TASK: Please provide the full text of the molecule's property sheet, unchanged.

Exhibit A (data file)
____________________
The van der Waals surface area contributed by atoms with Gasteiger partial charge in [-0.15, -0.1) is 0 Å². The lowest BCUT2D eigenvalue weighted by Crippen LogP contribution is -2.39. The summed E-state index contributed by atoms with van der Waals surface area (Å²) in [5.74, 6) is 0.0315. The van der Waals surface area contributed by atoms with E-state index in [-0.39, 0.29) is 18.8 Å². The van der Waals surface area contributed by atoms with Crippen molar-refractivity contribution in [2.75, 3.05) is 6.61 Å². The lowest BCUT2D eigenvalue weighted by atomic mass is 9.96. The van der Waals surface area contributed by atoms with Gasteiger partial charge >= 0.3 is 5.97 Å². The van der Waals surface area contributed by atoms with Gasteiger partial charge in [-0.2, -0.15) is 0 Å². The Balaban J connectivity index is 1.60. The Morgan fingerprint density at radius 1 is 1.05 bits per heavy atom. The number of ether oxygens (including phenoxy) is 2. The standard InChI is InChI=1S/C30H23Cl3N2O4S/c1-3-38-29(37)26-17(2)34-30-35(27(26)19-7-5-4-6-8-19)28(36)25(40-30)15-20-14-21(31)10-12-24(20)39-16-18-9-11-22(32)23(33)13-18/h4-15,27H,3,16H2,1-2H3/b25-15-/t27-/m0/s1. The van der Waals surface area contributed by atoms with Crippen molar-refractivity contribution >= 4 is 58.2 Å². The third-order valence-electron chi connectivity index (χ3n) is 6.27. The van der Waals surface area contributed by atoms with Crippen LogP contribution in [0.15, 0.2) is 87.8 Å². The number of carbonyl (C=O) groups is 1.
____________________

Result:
The van der Waals surface area contributed by atoms with Gasteiger partial charge in [-0.15, -0.1) is 0 Å². The lowest BCUT2D eigenvalue weighted by Crippen LogP contribution is -2.39. The summed E-state index contributed by atoms with van der Waals surface area (Å²) in [5.74, 6) is 0.0315. The van der Waals surface area contributed by atoms with E-state index in [-0.39, 0.29) is 18.8 Å². The van der Waals surface area contributed by atoms with Crippen molar-refractivity contribution in [2.75, 3.05) is 6.61 Å². The lowest BCUT2D eigenvalue weighted by atomic mass is 9.96. The van der Waals surface area contributed by atoms with Gasteiger partial charge >= 0.3 is 5.97 Å². The van der Waals surface area contributed by atoms with Gasteiger partial charge in [-0.2, -0.15) is 0 Å². The Balaban J connectivity index is 1.60. The Morgan fingerprint density at radius 1 is 1.05 bits per heavy atom. The number of ether oxygens (including phenoxy) is 2. The standard InChI is InChI=1S/C30H23Cl3N2O4S/c1-3-38-29(37)26-17(2)34-30-35(27(26)19-7-5-4-6-8-19)28(36)25(40-30)15-20-14-21(31)10-12-24(20)39-16-18-9-11-22(32)23(33)13-18/h4-15,27H,3,16H2,1-2H3/b25-15-/t27-/m0/s1. The van der Waals surface area contributed by atoms with Crippen molar-refractivity contribution >= 4 is 58.2 Å². The third-order valence-electron chi connectivity index (χ3n) is 6.27. The van der Waals surface area contributed by atoms with Crippen LogP contribution in [0.15, 0.2) is 87.8 Å². The number of carbonyl (C=O) groups is 1.